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Today is Star Trek’s official 50th anniversary.  The concept is still one of the beSt and noblest ideals I have ever seen in science fiction.  A diverse group of educated men and women seeking out new life exploring the unknown.

I admit I am more of a next generation guy than the original but hey, let’s give the original its due.  Each show was unique combining classic science fiction settings with adventures involving Captain James T. Kirk and Mr. Spock.  Dr. McCoy would make one of the most famous trios in the history of television come to life when he joined the cast.

It’s a bit dated…especially on the technology bit of things.  I am writing this blog on what very well could be a tricorder.  That said, the ideas of the original show still resonate even now.  It still entertains.  Go find an episode and see for yourself.

But like I said earlier, I am a next generation guy.  I remember my dad watching the show when we were still living in Parkhill.  I didn’t find the show that interesting.   That said I was forced to watch it, so I did.

You know what?  I found myself being drawn in.  The next generation had an amazing cast.  Patrick Stewart, Jonathan Frakes, Michael Dorn, Gates McFadden and the rest gelled well and there were many amazing episodes.

I still remember being terrified of the borg when they first appeared.   I enjoyed the show’s take on professor Moriarty from Conan Doyle’s Sherlock Holmes.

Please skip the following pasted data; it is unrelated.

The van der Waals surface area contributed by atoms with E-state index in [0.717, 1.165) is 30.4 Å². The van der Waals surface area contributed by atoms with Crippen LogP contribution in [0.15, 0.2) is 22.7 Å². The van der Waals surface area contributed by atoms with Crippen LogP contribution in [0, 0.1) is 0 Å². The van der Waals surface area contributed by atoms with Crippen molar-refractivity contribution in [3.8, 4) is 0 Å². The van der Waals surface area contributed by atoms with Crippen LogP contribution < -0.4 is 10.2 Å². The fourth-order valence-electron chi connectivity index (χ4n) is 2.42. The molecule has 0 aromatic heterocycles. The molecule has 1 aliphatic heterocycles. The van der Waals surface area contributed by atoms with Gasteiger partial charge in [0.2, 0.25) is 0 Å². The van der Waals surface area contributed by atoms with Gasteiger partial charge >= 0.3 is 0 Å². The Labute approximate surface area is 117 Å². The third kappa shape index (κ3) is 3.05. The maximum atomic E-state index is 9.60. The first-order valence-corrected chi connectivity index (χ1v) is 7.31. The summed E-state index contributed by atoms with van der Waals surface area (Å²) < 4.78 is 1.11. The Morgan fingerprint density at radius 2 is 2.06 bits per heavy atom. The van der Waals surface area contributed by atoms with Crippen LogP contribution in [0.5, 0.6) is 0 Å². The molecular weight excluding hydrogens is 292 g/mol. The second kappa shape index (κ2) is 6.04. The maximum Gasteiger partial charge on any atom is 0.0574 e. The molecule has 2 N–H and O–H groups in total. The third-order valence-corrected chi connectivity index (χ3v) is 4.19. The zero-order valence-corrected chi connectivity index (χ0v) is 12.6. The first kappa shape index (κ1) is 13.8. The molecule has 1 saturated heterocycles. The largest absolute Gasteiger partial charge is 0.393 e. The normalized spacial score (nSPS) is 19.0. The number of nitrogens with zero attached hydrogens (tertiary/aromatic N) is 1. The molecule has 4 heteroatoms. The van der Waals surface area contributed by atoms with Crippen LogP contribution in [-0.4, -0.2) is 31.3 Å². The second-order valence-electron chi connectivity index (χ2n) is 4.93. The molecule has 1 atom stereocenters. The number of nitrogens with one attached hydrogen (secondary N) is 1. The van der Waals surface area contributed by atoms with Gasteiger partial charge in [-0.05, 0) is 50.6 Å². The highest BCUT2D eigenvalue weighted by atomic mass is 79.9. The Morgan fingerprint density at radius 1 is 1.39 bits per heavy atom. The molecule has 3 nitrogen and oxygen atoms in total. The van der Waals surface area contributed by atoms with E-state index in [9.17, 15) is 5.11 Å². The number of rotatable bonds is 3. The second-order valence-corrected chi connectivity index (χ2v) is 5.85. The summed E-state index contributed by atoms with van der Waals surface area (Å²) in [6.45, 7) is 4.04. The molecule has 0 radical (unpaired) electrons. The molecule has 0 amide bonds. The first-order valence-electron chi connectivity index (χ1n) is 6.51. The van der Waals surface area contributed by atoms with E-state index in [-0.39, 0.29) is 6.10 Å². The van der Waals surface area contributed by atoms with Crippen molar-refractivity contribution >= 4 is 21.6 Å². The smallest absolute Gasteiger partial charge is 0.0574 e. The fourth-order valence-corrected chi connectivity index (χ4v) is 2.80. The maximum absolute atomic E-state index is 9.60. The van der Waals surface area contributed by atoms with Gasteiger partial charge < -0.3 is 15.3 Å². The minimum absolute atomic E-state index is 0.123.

And don’t even get me started on Q.

That said, next generation was an intelligent show.  Moral and ethical questions played a vital role in the show and I liked that there wasn’t always simple answers.  Real life doesn’t have easy answers; why should this series?  A great example of this was Data’s trial to determine if he was a lifeform.  Data was going to be stripped down for mass production.  He was going to resign and was put on trial if he had that right.   In this trial the question of what is life is examined.

Both the prosecution and defense was brilliant.  Forced to condemn his friend on threat of no trial at all, Will Riker puts on one of the most calculated and ruthless prosecution on the notion a machine could be alive.

Picard’s defense and data as a witness is brilliant and inspired.  Probably one of the best examinations of what is and could be alive.  And that is just one episode.

My favorite episode encapsulated what I love most abut Star Trek.  My favorite was “All Good Things…” the series finale.  I liked how that episode kept the audience in the dark about the story until the very end.  And once it was ovet Captain Picard and Q talked about exploration, which sticks with me even now.

“You seek to explore the possibilities of existence.”

The idea still gives me chills writing it.

It takes guts to brave the unknown.  The idea of leaving behind our home to find purpose still is a terrifying thought for most.  But really, what is it for?

Why seek out unless better to understand ourselves?  That more than anything is why I still love the idea of Star Trek.   I truly believe we are at our best when we seek out, explore and discover.  Boldly going out there is the best of all of us.  We are noble and fearless, childlike wonder and inquisitive; the very best of all our qualities come out.  Which is why while I enjoy Star Wars because it’s fun, it is Star Trek I want to be more like.

I want to be bold and seek the unknown.  I want to find the possibilities of my own existence.

Isn’t that a life worth living?

Happy 50 Star Trek.  We need more idea’s and ideals like you.